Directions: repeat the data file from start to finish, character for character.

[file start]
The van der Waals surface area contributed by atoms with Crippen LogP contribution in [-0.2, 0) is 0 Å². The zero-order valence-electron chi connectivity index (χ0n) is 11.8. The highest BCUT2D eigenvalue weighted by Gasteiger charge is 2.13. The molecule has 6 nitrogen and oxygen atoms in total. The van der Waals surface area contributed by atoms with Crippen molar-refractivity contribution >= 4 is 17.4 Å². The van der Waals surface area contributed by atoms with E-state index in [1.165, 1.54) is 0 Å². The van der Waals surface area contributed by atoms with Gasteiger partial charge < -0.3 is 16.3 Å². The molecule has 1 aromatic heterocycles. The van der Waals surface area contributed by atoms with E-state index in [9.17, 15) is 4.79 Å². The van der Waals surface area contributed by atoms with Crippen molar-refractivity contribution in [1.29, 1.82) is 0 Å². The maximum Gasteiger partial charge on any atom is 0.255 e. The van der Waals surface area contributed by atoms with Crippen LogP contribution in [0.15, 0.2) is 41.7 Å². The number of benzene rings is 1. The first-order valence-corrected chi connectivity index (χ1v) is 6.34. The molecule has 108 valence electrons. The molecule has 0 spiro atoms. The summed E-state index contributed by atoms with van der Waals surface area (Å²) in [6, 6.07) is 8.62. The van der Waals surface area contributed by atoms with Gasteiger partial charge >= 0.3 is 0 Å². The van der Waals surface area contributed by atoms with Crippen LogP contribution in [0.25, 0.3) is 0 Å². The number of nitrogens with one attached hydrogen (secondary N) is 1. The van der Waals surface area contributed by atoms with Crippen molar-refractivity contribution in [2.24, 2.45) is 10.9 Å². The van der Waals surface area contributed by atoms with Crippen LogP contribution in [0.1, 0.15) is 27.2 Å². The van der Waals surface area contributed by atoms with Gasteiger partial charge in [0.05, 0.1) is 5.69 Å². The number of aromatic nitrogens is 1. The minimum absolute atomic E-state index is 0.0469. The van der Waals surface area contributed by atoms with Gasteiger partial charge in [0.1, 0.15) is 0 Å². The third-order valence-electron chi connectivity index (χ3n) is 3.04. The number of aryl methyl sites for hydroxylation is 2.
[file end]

The van der Waals surface area contributed by atoms with Crippen LogP contribution in [-0.2, 0) is 0 Å². The zero-order valence-electron chi connectivity index (χ0n) is 11.8. The highest BCUT2D eigenvalue weighted by Gasteiger charge is 2.13. The molecule has 6 nitrogen and oxygen atoms in total. The van der Waals surface area contributed by atoms with Crippen molar-refractivity contribution >= 4 is 17.4 Å². The van der Waals surface area contributed by atoms with E-state index in [1.165, 1.54) is 0 Å². The van der Waals surface area contributed by atoms with Gasteiger partial charge < -0.3 is 16.3 Å². The molecule has 1 aromatic heterocycles. The van der Waals surface area contributed by atoms with E-state index in [9.17, 15) is 4.79 Å². The van der Waals surface area contributed by atoms with Crippen molar-refractivity contribution in [1.29, 1.82) is 0 Å². The maximum Gasteiger partial charge on any atom is 0.255 e. The van der Waals surface area contributed by atoms with Crippen LogP contribution in [0.15, 0.2) is 41.7 Å². The number of benzene rings is 1. The first-order valence-corrected chi connectivity index (χ1v) is 6.34. The molecule has 108 valence electrons. The molecule has 0 spiro atoms. The summed E-state index contributed by atoms with van der Waals surface area (Å²) in [6, 6.07) is 8.62. The van der Waals surface area contributed by atoms with Gasteiger partial charge >= 0.3 is 0 Å². The van der Waals surface area contributed by atoms with Crippen LogP contribution in [0.25, 0.3) is 0 Å². The number of nitrogens with one attached hydrogen (secondary N) is 1. The van der Waals surface area contributed by atoms with Crippen molar-refractivity contribution in [2.24, 2.45) is 10.9 Å². The van der Waals surface area contributed by atoms with Crippen LogP contribution in [0.1, 0.15) is 27.2 Å². The van der Waals surface area contributed by atoms with Gasteiger partial charge in [0.05, 0.1) is 5.69 Å². The number of aromatic nitrogens is 1. The minimum absolute atomic E-state index is 0.0469. The van der Waals surface area contributed by atoms with Gasteiger partial charge in [0.1, 0.15) is 0 Å². The third-order valence-electron chi connectivity index (χ3n) is 3.04. The number of aryl methyl sites for hydroxylation is 2.